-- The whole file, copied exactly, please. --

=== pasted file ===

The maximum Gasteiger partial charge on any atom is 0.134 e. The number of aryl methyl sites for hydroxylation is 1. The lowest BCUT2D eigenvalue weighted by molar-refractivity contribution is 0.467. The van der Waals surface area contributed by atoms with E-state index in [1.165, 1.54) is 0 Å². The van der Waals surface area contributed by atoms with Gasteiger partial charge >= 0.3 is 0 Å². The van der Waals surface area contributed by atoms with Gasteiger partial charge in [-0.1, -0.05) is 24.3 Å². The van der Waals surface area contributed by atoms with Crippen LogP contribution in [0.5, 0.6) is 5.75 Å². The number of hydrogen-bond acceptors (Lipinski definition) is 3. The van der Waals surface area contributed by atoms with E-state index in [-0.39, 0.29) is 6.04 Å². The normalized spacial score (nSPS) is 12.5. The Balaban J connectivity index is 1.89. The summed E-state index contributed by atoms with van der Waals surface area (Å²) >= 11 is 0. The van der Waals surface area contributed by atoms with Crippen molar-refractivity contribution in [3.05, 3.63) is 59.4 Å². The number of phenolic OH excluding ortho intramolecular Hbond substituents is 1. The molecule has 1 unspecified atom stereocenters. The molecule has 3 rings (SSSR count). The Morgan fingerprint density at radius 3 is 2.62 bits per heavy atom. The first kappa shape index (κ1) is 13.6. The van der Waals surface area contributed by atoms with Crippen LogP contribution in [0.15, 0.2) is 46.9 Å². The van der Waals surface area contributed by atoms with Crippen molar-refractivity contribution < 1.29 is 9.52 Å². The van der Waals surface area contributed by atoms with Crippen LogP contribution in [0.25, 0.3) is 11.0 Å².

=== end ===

The maximum Gasteiger partial charge on any atom is 0.134 e. The number of aryl methyl sites for hydroxylation is 1. The lowest BCUT2D eigenvalue weighted by molar-refractivity contribution is 0.467. The van der Waals surface area contributed by atoms with E-state index in [1.165, 1.54) is 0 Å². The van der Waals surface area contributed by atoms with Gasteiger partial charge >= 0.3 is 0 Å². The van der Waals surface area contributed by atoms with Gasteiger partial charge in [-0.1, -0.05) is 24.3 Å². The van der Waals surface area contributed by atoms with Crippen LogP contribution in [0.5, 0.6) is 5.75 Å². The number of hydrogen-bond acceptors (Lipinski definition) is 3. The van der Waals surface area contributed by atoms with E-state index in [-0.39, 0.29) is 6.04 Å². The normalized spacial score (nSPS) is 12.5. The Balaban J connectivity index is 1.89. The summed E-state index contributed by atoms with van der Waals surface area (Å²) >= 11 is 0. The van der Waals surface area contributed by atoms with Crippen molar-refractivity contribution in [3.05, 3.63) is 59.4 Å². The number of phenolic OH excluding ortho intramolecular Hbond substituents is 1. The molecule has 1 unspecified atom stereocenters. The molecule has 3 rings (SSSR count). The Morgan fingerprint density at radius 3 is 2.62 bits per heavy atom. The first kappa shape index (κ1) is 13.6. The van der Waals surface area contributed by atoms with Crippen LogP contribution in [0.15, 0.2) is 46.9 Å². The van der Waals surface area contributed by atoms with Crippen molar-refractivity contribution < 1.29 is 9.52 Å². The van der Waals surface area contributed by atoms with Crippen LogP contribution in [0.25, 0.3) is 11.0 Å².